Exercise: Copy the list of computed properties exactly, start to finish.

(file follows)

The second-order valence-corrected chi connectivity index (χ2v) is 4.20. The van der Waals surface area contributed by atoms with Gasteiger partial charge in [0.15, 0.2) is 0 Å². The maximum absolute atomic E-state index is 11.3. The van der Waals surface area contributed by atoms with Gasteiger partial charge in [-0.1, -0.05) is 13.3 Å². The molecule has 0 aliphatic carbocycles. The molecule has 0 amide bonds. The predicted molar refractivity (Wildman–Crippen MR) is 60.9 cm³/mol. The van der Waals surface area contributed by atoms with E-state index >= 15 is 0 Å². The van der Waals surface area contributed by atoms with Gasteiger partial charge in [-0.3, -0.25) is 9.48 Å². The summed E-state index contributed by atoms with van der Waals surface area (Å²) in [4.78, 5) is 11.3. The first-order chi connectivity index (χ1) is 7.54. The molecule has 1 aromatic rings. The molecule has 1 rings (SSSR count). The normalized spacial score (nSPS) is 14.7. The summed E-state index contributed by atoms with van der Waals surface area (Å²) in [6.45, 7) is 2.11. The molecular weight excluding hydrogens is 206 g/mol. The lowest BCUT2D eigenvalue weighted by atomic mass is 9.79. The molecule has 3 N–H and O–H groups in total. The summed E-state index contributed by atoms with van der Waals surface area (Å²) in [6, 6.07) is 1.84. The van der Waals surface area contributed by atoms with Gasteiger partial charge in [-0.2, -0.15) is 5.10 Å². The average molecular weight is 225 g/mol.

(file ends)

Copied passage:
The second-order valence-corrected chi connectivity index (χ2v) is 4.20. The van der Waals surface area contributed by atoms with Gasteiger partial charge in [0.15, 0.2) is 0 Å². The maximum absolute atomic E-state index is 11.3. The van der Waals surface area contributed by atoms with Gasteiger partial charge in [-0.1, -0.05) is 13.3 Å². The molecule has 0 aliphatic carbocycles. The molecule has 0 amide bonds. The predicted molar refractivity (Wildman–Crippen MR) is 60.9 cm³/mol. The van der Waals surface area contributed by atoms with E-state index >= 15 is 0 Å². The van der Waals surface area contributed by atoms with Gasteiger partial charge in [-0.3, -0.25) is 9.48 Å². The summed E-state index contributed by atoms with van der Waals surface area (Å²) in [4.78, 5) is 11.3. The first-order chi connectivity index (χ1) is 7.54. The molecule has 1 aromatic rings. The molecule has 1 rings (SSSR count). The normalized spacial score (nSPS) is 14.7. The summed E-state index contributed by atoms with van der Waals surface area (Å²) in [6.45, 7) is 2.11. The molecular weight excluding hydrogens is 206 g/mol. The lowest BCUT2D eigenvalue weighted by atomic mass is 9.79. The molecule has 3 N–H and O–H groups in total. The summed E-state index contributed by atoms with van der Waals surface area (Å²) in [6, 6.07) is 1.84. The van der Waals surface area contributed by atoms with Gasteiger partial charge in [-0.2, -0.15) is 5.10 Å². The average molecular weight is 225 g/mol.